# Point group

In mathematics, a **point group** is a group of geometric symmetries (isometries) leaving a point fixed.

## Contents

## Overview

Point groups can exist in a Euclidean space of any dimension. A discrete point group in 2D is sometimes called a **rosette group**, and is used to describe the symmetries of an ornament. The 3D point groups are heavily used in chemistry, especially to describe the symmetries of a molecule and of orbitals forming covalent bonds, and in this context they are also called **molecular point groups**.

There are infinitely many discrete point groups in each number of dimensions. However, the crystallographic restriction theorem demonstrates that only a finite number are compatible with translational symmetry. In 1D there are 2, in 2D 10, and in 3D 32 such groups, called **crystallographic point groups**.

## In two dimensions

**Point groups in 2D** fall into two distinct families, according to whether they consist of rotations only, or include reflections. The *cyclic groups*, C_{n} (abstract group type Z_{n}), consist of rotations by 360°/*n*, and all integer multiples. For example, a swastika has symmetry group C_{4}, consisting of rotations by 0°, 90°, 180°, and 270°. The symmetry group of a square belongs to the family of *dihedral groups*, D_{n} (abstract group type Dih_{n}), including as many reflections as rotations. The infinite rotational symmetry of the circle implies reflection symmetry as well, but formally the circle group S_{1} is distinct from Dih(S_{1}) because the latter explicitly includes the reflections.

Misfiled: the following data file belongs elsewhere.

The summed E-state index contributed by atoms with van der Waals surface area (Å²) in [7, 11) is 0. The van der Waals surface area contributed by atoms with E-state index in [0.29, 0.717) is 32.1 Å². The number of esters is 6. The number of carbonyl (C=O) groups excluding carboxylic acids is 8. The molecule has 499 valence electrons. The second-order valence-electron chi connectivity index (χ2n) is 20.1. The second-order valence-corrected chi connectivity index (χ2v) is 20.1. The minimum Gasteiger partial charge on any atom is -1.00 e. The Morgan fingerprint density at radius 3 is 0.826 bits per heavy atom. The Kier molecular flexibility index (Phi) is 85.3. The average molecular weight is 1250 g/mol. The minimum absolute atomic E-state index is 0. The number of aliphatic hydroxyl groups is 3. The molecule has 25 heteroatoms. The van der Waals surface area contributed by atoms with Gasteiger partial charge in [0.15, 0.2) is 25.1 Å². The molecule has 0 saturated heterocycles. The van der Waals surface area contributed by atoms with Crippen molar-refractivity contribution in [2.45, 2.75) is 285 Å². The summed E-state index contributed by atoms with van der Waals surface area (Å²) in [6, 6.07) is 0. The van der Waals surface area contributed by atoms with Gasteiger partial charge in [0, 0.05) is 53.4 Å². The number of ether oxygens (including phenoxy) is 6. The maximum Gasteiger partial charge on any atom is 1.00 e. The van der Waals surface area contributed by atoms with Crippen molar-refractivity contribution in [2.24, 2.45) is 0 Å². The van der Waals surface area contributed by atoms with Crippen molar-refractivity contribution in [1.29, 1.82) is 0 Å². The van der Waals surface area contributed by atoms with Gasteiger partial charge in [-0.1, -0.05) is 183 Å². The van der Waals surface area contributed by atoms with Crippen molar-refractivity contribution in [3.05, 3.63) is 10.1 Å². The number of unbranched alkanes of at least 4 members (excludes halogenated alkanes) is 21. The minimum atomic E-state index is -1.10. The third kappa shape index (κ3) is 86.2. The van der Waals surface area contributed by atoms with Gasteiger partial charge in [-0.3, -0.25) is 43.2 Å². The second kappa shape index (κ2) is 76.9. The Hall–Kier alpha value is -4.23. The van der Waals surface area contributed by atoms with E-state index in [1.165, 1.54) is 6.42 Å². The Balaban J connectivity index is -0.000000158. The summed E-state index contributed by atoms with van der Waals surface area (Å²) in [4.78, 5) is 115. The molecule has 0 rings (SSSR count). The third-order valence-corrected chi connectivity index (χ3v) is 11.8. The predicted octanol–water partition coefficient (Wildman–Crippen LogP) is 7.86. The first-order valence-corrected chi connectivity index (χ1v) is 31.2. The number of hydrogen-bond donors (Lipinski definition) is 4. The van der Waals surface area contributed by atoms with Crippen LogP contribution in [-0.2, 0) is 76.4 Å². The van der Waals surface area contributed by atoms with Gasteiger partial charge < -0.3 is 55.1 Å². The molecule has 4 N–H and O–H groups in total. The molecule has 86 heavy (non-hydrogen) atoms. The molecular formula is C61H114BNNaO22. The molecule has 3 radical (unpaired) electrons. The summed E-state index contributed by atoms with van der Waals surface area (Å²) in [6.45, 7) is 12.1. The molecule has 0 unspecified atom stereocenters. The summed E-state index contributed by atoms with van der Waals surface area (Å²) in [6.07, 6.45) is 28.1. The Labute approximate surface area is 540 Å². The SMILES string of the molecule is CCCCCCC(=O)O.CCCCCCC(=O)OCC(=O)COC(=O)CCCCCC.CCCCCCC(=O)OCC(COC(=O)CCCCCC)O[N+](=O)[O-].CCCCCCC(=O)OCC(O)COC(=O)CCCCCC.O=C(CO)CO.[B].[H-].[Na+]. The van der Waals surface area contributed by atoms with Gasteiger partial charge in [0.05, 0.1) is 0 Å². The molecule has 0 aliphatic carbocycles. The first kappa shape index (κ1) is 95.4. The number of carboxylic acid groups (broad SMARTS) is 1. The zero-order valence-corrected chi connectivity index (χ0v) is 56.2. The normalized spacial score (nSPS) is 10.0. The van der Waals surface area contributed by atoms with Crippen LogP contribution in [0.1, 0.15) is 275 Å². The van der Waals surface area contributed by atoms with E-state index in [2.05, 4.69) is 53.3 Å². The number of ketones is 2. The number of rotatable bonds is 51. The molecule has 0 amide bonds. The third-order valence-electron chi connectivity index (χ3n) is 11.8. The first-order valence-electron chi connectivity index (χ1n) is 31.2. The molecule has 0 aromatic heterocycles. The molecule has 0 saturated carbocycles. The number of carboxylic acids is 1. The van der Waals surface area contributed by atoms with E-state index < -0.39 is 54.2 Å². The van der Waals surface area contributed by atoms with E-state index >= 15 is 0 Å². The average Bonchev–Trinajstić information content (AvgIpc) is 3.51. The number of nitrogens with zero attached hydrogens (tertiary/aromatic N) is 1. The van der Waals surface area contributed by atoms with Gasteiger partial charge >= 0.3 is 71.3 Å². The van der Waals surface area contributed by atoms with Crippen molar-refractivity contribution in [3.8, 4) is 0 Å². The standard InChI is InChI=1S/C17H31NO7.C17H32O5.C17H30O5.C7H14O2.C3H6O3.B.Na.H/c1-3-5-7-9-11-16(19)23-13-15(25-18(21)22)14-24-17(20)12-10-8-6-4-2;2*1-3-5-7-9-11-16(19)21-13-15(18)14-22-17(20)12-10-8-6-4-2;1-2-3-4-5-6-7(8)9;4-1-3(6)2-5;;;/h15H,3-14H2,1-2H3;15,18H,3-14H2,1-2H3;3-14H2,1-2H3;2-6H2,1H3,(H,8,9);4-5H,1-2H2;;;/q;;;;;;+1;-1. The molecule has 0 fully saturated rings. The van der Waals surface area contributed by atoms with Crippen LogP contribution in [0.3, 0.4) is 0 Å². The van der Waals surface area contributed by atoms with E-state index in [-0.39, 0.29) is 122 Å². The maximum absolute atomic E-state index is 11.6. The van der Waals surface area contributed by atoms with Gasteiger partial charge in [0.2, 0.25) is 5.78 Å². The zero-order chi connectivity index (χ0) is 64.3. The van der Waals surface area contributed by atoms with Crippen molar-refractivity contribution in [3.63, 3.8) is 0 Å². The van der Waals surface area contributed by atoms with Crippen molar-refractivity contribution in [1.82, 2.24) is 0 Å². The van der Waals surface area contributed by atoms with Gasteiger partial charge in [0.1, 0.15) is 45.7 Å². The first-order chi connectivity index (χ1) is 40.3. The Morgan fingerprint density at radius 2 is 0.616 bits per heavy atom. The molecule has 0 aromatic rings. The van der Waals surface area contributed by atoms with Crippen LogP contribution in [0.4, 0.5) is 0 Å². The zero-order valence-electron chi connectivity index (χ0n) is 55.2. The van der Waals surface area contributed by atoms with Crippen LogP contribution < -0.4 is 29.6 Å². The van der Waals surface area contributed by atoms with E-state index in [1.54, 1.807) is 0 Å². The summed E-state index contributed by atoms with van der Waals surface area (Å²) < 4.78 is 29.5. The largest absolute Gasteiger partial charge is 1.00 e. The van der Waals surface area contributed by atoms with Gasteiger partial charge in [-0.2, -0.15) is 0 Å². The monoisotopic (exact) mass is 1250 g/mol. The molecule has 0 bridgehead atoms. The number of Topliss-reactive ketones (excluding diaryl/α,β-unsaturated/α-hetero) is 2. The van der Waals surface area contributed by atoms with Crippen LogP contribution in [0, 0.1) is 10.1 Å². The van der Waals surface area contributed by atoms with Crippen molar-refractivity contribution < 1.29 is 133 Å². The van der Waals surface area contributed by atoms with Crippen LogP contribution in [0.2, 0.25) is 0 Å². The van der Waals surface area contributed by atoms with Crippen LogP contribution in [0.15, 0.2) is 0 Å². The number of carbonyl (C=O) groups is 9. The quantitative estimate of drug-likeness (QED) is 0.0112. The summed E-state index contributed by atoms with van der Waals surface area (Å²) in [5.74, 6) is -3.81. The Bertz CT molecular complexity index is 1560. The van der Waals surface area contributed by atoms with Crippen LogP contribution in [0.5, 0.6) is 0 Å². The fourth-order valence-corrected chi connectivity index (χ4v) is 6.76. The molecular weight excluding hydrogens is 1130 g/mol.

An infinite group need not be continuous; for example, we have a group of all integer multiples of rotation by 360°/√2, which does not include rotation by 180°. Depending on its application, homogeneity up to an arbitrarily fine level of detail in a transverse direction may be considered equivalent to full homogeneity in that direction, in which case these symmetry groups can be ignored.

C_{n} and D_{n} for *n* = 1, 2, 3, 4, and 6 can be combined with translational symmetry, sometimes in more than one way. Thus these 10 groups give rise to 17 wallpaper groups.

## In three dimensions

More complex symmetries arise in 3D, see **point groups in three dimensions**.

## Generalization

In any dimension *d*, the continuous group of all possible fixed point isometries is the *orthogonal group*, denoted by O(*d*); and its continuous subgroup of all possible rotations is the *special orthogonal group*, denoted by SO(*d*). This is not Schönflies notation, but the conventional names from Lie group theory.

## See also

- Crystallography
- Crystallographic point group
- Molecular symmetry
- Wallpaper group
- Space group
- X-ray diffraction
- Bravais lattice

## External links

- Downloadable point group tutorial (Mac and Windows only)
- Molecular symmetry examples
- Web-based point group tutorial (needs Java and Flash)
- Subgroup enumeration (needs Java)